>I was going to show you the latest quilt but…

>

Given how many of you expressed a fondness for old cemeteries in the comments for the last post,I thought that I’d show you a bit more of the beautiful Castlemaine Cemetery at Campbell’s Creek. I did toy with those hory old jokes about it being ‘the dead centre of town’ and ‘folks are dying to get in there’ but in the end decided not to inflict them on you. What? Oh yeah, I just did, didn’t I?
Moving on:
It’s been in continuous use since the heydays of the Victorian Goldrush of the 1850s and contains something in the order of 20.000 burials. Thousands of them are unmarked and while I love the peace and beauty of the place, I find it rather unsettling sometimes to walk near these hummocks that are the anonymous end of so many dreams of gold-fueled affluence.
It’s a beautiful place to wander around on a fine day but you can’t help but notice how many of the ‘residents’ died all too young. When we learned about the Goldrush at school no one ever mentioned the wives and children.
Anyway this is the gatehouse /office near the main driveway which is lined with a grouping of stones that must have been displaced during road works of some sort.
There’s about 8000 Chinese buried here and this new memorial to them was unveiled in May: It’s a bit bright, shiny and new at the moment and not quite in character with its surroundings.
This is a bit more like it … fabulous pagoda shaped oven in the Chinese section was one of a pair for the burning of prayers and incense.

This is the Primitive Methodist bit and they must have been an impoverished bunch because the proportion of unmarked graves in this section is pretty high. That’s my lot in the middle of the photo : six family members under the two headstones inside the rusted iron railing but look at all those others.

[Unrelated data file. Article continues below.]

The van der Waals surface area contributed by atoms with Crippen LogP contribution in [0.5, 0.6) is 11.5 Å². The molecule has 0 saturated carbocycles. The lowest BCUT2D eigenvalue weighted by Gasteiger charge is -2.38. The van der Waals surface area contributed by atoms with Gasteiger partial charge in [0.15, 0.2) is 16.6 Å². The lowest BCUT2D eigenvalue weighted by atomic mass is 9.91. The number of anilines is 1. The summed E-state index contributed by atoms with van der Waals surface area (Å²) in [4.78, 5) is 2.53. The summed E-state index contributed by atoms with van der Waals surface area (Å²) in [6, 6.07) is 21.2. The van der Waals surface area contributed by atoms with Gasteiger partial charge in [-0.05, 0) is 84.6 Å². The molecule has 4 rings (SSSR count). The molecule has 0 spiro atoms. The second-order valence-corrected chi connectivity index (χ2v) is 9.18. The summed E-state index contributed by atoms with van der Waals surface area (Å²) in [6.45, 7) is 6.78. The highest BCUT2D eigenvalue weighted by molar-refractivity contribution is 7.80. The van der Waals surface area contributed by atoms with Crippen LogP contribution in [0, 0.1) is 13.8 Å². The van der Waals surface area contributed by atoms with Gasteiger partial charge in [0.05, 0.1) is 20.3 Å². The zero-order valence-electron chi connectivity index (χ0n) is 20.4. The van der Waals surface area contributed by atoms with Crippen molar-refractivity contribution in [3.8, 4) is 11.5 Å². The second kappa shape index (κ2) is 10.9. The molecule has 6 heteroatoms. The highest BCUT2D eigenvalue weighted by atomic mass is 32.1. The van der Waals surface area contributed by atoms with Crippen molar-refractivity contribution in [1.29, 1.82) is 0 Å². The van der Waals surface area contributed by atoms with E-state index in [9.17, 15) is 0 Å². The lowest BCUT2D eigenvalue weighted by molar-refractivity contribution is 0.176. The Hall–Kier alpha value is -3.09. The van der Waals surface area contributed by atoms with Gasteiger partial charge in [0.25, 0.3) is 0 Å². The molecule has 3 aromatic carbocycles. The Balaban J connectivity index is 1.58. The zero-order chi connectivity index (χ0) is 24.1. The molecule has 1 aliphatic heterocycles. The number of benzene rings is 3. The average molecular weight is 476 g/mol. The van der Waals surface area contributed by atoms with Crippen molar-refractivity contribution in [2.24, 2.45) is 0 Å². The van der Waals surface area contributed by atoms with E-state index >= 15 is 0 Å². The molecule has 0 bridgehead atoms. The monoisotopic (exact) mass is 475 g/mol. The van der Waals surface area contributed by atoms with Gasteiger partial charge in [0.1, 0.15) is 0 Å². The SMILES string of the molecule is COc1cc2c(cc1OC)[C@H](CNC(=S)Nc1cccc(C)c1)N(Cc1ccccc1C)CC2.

I’ll need to take a bucket and spade with me the next time I go and no, I’m not planning on entering the time honoured profession of grave digger [ or body snatcher for that matter ] Certain disrespectful local bunnies have invaded the family plot so I have a couple of burrows to fill in.

Still and all, not such a bad place to end up
Advertisements

5 thoughts on “>I was going to show you the latest quilt but…

  1. Knittymama says:

    >Wow, those are beautiful! Thanks for sharing. Some of my fondest memories are wandering around old cemetaries with my father, who is a huge Civil War buff and a great storyteller. I learned so much from him. Wish he wasn’t such a luddite or I’d forward your post to him:-)

  2. knitaly says:

    >my comment doesn’t fit your subject today, however I want to answer your question about that open stitch…it’s made with a crochet hook and a hairpin staple, you can find tutorials and patterns here: Stitch Diva hairpin lace patterns http://www.stitchdiva.com/category.aspx?categoryID=7 I don’t know if and when I will be posting again on this subject!I hope as soon as possible, I’m still making swatches!Bye!

  3. >Looks like a good knitting spot! It is certainly peaceful.How nice that you have some sense of history for the place and how many lives are represented there.

  4. Rose Red says:

    >The sense of history you get at old cemetaries really can be overwhelming can’t it – all those untold stories!I always think Waverley cemetary in Sydney would be a great resting spot – looks right over the ocean, on a hill near Bondi beach – just amazing!

  5. Mia says:

    >Very peaceful…I’ve already got my “final” place picked out and arranged.. so high up on a very rural mountain in West Virginia that you feel like you can touch the sky.

Leave a Reply

Fill in your details below or click an icon to log in:

WordPress.com Logo

You are commenting using your WordPress.com account. Log Out / Change )

Twitter picture

You are commenting using your Twitter account. Log Out / Change )

Facebook photo

You are commenting using your Facebook account. Log Out / Change )

Google+ photo

You are commenting using your Google+ account. Log Out / Change )

Connecting to %s